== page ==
Let me give you an example. None of these details come directly from anything we've rejected in recent memory, though there may be some fleeting resemblances. Any such resemblances are due to my own inability to perfectly recall all of the Mantasies I've had to read. In other words, I'm trying to avoid duplicating an actual sub, but we get an awful lot of these. Some resemblance in some detail might be inevitable.
Our hero -- we'll call him Joe -- decides he's had enough of his married-with-kids lifestyle. Joe is a 40-something professional man with money to burn, but he's been feeling rather shackled by his life recently. So he takes out a classified ad for harem girls. "Wanted: Hot, sexually adventurous chicks, 18-22, to join my harem." Then Joe secretly buys a mansion and waits.
Naturally, hundreds of 18-to-22-year-old supermodels flock to Joe's mansion for bikini and oral sex tryouts. Because what young beautiful woman could pass up the opportunity to share a middle-aged married man with several of her peers? ::eyeroll::
Sorry. Getting off track here.
After a most exciting competition period, Joe installs the selected supermodels into the mansion so that they can become his harem. And they adore him and have many orgies. He gets to explore his secret fantasies which we won't detail here. (You're welcome.)
Things are going pretty well for Joe. His wife suspects nothing. He gets a windfall bonus at work. His male pattern baldness is a thing of the past. He's inspired by this to divorce his wife, who neither objects nor seeks alimony or child support, and he moves into the mansion.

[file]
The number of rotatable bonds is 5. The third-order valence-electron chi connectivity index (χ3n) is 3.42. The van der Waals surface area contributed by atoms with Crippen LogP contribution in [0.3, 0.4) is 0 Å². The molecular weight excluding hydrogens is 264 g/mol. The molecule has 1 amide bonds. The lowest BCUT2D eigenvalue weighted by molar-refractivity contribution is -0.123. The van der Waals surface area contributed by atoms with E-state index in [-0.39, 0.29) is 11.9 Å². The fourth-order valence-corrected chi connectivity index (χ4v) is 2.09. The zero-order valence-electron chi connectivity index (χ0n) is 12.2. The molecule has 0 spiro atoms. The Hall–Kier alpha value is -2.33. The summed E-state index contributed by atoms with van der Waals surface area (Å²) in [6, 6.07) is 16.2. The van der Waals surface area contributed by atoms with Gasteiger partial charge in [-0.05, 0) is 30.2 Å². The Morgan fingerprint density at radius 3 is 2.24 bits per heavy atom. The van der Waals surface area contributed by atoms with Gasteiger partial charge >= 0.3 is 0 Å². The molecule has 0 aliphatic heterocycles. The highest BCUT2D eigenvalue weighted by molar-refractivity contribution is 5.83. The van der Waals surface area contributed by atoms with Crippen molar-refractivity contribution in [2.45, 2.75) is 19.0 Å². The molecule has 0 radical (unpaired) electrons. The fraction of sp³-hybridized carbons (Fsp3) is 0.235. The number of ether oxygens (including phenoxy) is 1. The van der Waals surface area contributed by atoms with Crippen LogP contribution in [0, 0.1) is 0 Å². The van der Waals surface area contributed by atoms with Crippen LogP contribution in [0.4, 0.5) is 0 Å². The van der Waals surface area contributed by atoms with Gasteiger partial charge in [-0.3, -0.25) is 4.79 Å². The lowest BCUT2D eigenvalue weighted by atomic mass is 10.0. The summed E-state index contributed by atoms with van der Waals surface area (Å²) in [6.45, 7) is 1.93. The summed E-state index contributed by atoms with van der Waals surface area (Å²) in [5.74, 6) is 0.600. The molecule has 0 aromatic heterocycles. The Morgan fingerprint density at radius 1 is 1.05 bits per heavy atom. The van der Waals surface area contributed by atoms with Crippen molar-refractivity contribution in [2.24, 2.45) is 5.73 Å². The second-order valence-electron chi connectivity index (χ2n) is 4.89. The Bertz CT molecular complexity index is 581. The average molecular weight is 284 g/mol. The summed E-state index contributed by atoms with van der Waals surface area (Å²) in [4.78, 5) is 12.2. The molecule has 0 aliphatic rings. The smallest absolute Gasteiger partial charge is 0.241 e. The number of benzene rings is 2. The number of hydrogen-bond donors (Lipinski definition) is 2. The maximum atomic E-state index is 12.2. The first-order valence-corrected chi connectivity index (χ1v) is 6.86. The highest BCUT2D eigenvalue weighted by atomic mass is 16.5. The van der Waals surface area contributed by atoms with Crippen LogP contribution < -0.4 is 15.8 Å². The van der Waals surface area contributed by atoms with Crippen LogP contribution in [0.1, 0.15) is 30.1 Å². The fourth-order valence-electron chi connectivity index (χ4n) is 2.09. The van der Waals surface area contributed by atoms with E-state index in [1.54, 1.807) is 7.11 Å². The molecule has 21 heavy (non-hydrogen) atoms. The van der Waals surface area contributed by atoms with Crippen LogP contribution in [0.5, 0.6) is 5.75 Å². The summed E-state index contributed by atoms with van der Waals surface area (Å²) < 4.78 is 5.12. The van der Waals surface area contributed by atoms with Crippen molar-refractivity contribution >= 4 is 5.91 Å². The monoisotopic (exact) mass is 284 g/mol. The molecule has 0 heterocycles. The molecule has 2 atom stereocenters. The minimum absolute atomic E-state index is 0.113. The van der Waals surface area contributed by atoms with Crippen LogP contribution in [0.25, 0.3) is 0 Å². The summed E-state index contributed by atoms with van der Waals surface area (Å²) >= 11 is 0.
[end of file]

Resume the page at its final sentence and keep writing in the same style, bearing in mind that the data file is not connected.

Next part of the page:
But then funny things start happening. Suzette gives him a shorter-than-usual foot massage. Amber chooses not to kneel in readiness next to his armchair while he reads the paper. Natalia doesn't have his bacon and eggs waiting for him in the morning even though it's her turn to cook for him. And when he asks Candy to lick his lollipop, she claims to have a headache.
(Let me interrupt a moment to point out that about half of these Mantasy submissions are in deadpan earnest, and the other half have a strong humorous tone. You might even call them self-deprecating. I point this out because I know my tone is rather, shall we say, ironic. But a good number of the Mantasies share this tone. And the ones that don't? Ought to.)